Asian Americans Advancing Justice - LA

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In the News

20 Years Ago: A Look Back at the Los Angeles Riots

May 3 2012

Highbrow Magazine

Editor’s Note: The following commentary is written by Stewart Kwoh, the president and executive director of the Asian Pacific American Legal Center, the nation’s largest Asian-American legal and civil rights organization that serves more than 15,000 individuals and organizations each year.

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Obama urges Americans to learn Asian contributions to US

May 3 2012

Asian Journal

Commemmorates May Asian American Heritage month

To commemorate Asian American Heritage Month, President Obama is urging all Americans to learn more about the history and contributions of this group.

“This month, we reflect on the indelible ways AAPI (Asian American and Pacific Islander) communities have shaped our national life,” the president said in a statement on May 1.

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Asian-American community grows 50 percent in a decade

May 2 2012

89.3 KPCC

The Census Bureau has new data on the country's Asian-American population, and they confirm that the community is far more diverse than most people think.

Demographer Dan Ichinose, a member of the Asian Pacific American Legal Center, says that while some Asian groups (particularly mainland Chinese and Koreans) have done well economically, that's not the case across the board.

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KCET Local Hero: Stewart Kwoh

May 1 2012


"To seek justice for the mistreated, create a stronger voice for disenfranchised Asian Americans and others, and build a united, multi-racial community - that is my passion."

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Campaigns to qualify new citizens are rolling out across Texas

May 1 2012

The Dallas Morning News

GARLAND — Just in time for presidential elections in November, citizenship campaigns are rolling out for foreign-born residents who want to fully and finally bridge the distance between their birthplace and their adopted U.S.A.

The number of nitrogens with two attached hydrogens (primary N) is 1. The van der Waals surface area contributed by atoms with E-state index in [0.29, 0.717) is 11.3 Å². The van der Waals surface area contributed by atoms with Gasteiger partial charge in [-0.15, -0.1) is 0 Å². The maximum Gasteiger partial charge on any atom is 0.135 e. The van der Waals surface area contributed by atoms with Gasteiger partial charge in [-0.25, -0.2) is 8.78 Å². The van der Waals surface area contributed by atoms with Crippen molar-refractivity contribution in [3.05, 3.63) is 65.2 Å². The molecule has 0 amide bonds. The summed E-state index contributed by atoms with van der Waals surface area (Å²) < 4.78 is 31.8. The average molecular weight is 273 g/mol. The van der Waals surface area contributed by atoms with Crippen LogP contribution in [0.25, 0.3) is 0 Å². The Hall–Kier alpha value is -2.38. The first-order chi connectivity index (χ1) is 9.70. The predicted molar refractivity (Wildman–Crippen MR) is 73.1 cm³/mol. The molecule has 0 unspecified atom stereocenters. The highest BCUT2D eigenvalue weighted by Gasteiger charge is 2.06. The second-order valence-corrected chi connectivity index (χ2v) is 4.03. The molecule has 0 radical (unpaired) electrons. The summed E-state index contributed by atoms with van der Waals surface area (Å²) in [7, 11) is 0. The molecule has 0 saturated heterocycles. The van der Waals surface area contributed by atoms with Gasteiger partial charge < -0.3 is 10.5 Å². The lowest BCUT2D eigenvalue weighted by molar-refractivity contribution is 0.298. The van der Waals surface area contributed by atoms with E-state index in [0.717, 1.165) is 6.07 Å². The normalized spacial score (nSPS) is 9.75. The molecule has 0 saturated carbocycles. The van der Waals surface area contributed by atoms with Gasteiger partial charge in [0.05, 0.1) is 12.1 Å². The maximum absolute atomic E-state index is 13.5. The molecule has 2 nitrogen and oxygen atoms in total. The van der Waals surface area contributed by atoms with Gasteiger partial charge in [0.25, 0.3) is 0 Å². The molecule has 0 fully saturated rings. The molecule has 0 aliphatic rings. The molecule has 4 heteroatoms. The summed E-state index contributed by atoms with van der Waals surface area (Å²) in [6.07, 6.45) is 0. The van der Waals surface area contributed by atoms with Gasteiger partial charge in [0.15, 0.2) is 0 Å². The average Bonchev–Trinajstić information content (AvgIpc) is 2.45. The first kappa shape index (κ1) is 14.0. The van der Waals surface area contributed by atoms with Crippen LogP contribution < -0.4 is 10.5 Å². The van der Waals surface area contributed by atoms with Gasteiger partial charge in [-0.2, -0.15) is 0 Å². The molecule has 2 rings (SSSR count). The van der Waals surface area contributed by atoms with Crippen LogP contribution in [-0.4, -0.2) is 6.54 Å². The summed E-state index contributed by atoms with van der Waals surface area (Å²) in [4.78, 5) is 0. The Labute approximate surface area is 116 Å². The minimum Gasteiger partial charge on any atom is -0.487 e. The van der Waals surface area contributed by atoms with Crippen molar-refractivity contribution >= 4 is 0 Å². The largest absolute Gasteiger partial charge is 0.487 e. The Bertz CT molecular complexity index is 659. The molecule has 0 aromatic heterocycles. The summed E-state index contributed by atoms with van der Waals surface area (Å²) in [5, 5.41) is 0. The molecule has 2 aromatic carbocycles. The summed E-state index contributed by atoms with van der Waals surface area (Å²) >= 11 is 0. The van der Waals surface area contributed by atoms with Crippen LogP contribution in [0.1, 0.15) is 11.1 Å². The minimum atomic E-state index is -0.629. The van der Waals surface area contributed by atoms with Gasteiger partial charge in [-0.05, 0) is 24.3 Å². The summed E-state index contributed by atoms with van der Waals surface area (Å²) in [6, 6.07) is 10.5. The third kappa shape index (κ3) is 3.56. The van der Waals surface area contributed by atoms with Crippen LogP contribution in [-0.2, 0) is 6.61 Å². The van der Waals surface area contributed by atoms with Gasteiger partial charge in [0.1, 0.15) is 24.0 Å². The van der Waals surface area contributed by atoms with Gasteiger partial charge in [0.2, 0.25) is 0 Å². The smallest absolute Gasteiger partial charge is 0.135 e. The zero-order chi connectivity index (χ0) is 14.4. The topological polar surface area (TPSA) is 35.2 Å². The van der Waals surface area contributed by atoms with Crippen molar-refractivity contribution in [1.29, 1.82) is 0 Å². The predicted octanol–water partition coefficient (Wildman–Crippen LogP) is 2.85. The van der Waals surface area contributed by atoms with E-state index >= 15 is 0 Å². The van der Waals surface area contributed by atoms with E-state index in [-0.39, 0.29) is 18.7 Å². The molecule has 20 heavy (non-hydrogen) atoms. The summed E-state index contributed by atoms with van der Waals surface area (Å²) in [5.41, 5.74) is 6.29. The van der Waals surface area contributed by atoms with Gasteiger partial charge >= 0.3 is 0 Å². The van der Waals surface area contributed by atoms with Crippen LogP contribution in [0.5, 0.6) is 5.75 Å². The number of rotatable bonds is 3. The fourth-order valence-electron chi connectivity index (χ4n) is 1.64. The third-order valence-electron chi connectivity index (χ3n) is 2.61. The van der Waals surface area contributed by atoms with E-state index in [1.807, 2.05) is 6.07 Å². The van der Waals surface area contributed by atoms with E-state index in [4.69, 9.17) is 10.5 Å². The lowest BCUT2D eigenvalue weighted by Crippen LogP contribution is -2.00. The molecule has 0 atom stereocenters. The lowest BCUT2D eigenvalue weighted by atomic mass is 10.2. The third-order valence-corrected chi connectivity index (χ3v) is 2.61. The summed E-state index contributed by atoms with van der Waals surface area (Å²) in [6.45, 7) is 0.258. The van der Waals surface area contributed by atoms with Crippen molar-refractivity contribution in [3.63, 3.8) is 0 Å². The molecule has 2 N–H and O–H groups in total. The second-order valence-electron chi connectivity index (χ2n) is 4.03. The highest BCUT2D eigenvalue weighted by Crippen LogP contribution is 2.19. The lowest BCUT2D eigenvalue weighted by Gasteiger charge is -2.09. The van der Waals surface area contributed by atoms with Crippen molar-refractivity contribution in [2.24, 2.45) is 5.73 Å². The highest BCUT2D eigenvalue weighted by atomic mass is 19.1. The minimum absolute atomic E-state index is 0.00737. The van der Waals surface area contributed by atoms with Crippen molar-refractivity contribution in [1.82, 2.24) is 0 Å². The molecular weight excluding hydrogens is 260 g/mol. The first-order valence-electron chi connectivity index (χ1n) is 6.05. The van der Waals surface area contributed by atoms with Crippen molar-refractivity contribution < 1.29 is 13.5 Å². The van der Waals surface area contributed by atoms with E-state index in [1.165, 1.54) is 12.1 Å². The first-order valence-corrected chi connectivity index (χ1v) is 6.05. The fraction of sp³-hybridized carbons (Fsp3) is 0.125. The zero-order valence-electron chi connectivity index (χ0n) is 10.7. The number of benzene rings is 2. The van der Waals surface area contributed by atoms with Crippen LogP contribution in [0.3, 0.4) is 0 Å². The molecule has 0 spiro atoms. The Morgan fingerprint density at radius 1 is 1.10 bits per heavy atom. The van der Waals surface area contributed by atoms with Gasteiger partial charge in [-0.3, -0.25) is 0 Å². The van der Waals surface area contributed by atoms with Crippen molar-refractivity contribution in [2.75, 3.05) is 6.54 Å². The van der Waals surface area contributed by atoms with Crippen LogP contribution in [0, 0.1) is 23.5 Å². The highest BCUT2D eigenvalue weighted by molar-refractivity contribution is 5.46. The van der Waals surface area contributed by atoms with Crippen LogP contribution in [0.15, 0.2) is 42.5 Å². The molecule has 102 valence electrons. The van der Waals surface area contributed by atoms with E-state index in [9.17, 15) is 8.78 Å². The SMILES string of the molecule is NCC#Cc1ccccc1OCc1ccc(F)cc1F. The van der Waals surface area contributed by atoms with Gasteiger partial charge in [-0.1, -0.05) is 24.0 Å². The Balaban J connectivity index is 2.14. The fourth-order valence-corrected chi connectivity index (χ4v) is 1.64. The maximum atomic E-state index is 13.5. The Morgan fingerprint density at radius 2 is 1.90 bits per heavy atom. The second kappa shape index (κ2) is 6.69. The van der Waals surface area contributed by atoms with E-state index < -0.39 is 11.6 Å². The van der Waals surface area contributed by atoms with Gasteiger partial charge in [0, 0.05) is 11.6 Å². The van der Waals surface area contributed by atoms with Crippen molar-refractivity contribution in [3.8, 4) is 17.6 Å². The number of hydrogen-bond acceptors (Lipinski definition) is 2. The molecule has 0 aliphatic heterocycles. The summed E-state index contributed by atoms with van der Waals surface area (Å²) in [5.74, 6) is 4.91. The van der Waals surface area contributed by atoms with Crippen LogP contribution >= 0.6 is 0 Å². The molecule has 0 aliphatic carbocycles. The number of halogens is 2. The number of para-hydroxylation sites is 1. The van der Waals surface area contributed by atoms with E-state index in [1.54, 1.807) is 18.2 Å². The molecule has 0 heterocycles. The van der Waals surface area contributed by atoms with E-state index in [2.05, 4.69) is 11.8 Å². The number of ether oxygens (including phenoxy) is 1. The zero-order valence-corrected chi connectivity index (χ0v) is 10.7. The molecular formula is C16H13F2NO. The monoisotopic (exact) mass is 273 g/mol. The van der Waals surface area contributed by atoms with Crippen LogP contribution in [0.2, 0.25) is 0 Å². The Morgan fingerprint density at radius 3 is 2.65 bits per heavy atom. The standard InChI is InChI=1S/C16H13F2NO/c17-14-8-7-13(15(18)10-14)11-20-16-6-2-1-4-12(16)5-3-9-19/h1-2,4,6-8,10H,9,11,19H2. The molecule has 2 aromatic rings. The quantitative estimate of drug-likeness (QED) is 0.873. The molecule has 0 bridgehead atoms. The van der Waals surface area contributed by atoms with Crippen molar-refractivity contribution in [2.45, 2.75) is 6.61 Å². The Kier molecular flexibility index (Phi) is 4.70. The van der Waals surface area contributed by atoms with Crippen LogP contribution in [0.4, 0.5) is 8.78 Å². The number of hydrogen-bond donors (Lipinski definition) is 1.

Organizer Connie Choi, a staff attorney with the Asian Pacific American Legal Center, called the illegal-immigration proposals “the modern-day version of the Chinese Exclusion Act” of 1882.

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Beyond May Day and marches, an evolving immigrant rights movement

May 1 2012

89.3 KPCC

As an immigrant rights marchers wind their way through downtown Los Angeles this afternoon in one of a series of rallies tied to May Day in L.A. and throughout the country, today marks the sixth anniversary of a historic event that drew hundreds of thousands of protesters onto the city’s streets.

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Riot Victims Remembered at Saigu Memorial

Apr 30 2012


Edward James Olmos speaks at a diverse gathering at a Korean-American church -- one of the most heavily attended events marking the 20th anniversary of the LA riots. The names of people killed appeared on a screen during the event. Toni Guinyard reports Sunday, April 29, 2012.

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Could the LA Riots Happen Again?

Apr 27 2012

New America Media-Asian

Sunday marks the 20th anniversary of the Los Angeles civil unrest – or Sa-I-Gu (Korean for 4-29) -- the day in 1992 that community outrage erupted hours after a jury’s unjust acquittal of four Los Angeles Police Department (LAPD) officers who severely beat an African American motorist, Rodney King. Fifty-four individuals died during the six days of unrest. Another 2,400 were injured. Businesses were looted and destroyed, resulting in an estimated $1 billion dollars in property damage. About half of the damage occurred to Korean-owned businesses.

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Media Advisory — Census Bureau Hosts Forum on Asian Population

Apr 26 2012

U.S. Census Bureau

The U.S. Census Bureau will host a forum with the Asian American Justice Center on the Asian population at the Rayburn House Office Building. This event will highlight statistics from the American Community Survey and 2010 Census, providing a portrait of the Asian population in the U.S. Following the presentation, an expert panel will discuss the statistics and their implications.


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Considering the Korean American experience in the LA riots

Apr 24 2012

89.3 KPCC

During the riots that followed the acquittal, many Koreans throughout the Los Angeles area rushed to Koreatown after Korean-language radio stations called for volunteers to guard against rioters. Many of the Korean responders were armed with guns and improvised weapons. In the end, five Korean merchants were killed, others were wounded, and several stores were looted.

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Our helplines prioritize assistance to low-income persons in the following areas of law: discrimination, family, immigration, public benefits, employment, housing, and civil rights. 

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Our mission is to advocate for civil rights, provide legal services and education, and build coalitions to positively influence and impact Asian Americans, Native Hawaiians, and Pacific Islanders and to create a more equitable and harmonious society.